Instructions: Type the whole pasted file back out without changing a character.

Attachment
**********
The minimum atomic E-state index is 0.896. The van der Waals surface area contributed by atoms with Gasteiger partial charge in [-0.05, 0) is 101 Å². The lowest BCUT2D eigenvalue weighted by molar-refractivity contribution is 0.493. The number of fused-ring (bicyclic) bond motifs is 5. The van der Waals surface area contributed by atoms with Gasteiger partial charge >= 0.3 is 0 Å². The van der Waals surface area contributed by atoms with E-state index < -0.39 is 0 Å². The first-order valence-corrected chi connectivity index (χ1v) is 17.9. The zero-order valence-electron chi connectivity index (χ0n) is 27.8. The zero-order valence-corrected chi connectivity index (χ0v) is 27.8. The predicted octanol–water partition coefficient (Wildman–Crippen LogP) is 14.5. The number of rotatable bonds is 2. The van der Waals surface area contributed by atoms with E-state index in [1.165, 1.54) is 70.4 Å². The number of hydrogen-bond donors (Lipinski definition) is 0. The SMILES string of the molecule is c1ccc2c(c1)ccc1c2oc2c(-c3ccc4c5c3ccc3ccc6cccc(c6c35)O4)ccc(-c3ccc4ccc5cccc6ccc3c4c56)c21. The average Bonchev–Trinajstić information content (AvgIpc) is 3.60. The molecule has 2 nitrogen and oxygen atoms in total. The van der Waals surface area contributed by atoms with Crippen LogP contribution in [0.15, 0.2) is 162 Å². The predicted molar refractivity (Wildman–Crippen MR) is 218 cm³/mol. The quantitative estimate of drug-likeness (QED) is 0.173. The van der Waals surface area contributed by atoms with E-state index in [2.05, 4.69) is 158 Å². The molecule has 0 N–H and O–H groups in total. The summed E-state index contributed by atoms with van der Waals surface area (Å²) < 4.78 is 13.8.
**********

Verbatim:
The minimum atomic E-state index is 0.896. The van der Waals surface area contributed by atoms with Gasteiger partial charge in [-0.05, 0) is 101 Å². The lowest BCUT2D eigenvalue weighted by molar-refractivity contribution is 0.493. The number of fused-ring (bicyclic) bond motifs is 5. The van der Waals surface area contributed by atoms with Gasteiger partial charge >= 0.3 is 0 Å². The van der Waals surface area contributed by atoms with E-state index < -0.39 is 0 Å². The first-order valence-corrected chi connectivity index (χ1v) is 17.9. The zero-order valence-electron chi connectivity index (χ0n) is 27.8. The zero-order valence-corrected chi connectivity index (χ0v) is 27.8. The predicted octanol–water partition coefficient (Wildman–Crippen LogP) is 14.5. The number of rotatable bonds is 2. The van der Waals surface area contributed by atoms with E-state index in [1.165, 1.54) is 70.4 Å². The number of hydrogen-bond donors (Lipinski definition) is 0. The SMILES string of the molecule is c1ccc2c(c1)ccc1c2oc2c(-c3ccc4c5c3ccc3ccc6cccc(c6c35)O4)ccc(-c3ccc4ccc5cccc6ccc3c4c56)c21. The average Bonchev–Trinajstić information content (AvgIpc) is 3.60. The molecule has 2 nitrogen and oxygen atoms in total. The van der Waals surface area contributed by atoms with Crippen LogP contribution in [0.15, 0.2) is 162 Å². The predicted molar refractivity (Wildman–Crippen MR) is 218 cm³/mol. The quantitative estimate of drug-likeness (QED) is 0.173. The van der Waals surface area contributed by atoms with E-state index in [2.05, 4.69) is 158 Å². The molecule has 0 N–H and O–H groups in total. The summed E-state index contributed by atoms with van der Waals surface area (Å²) < 4.78 is 13.8.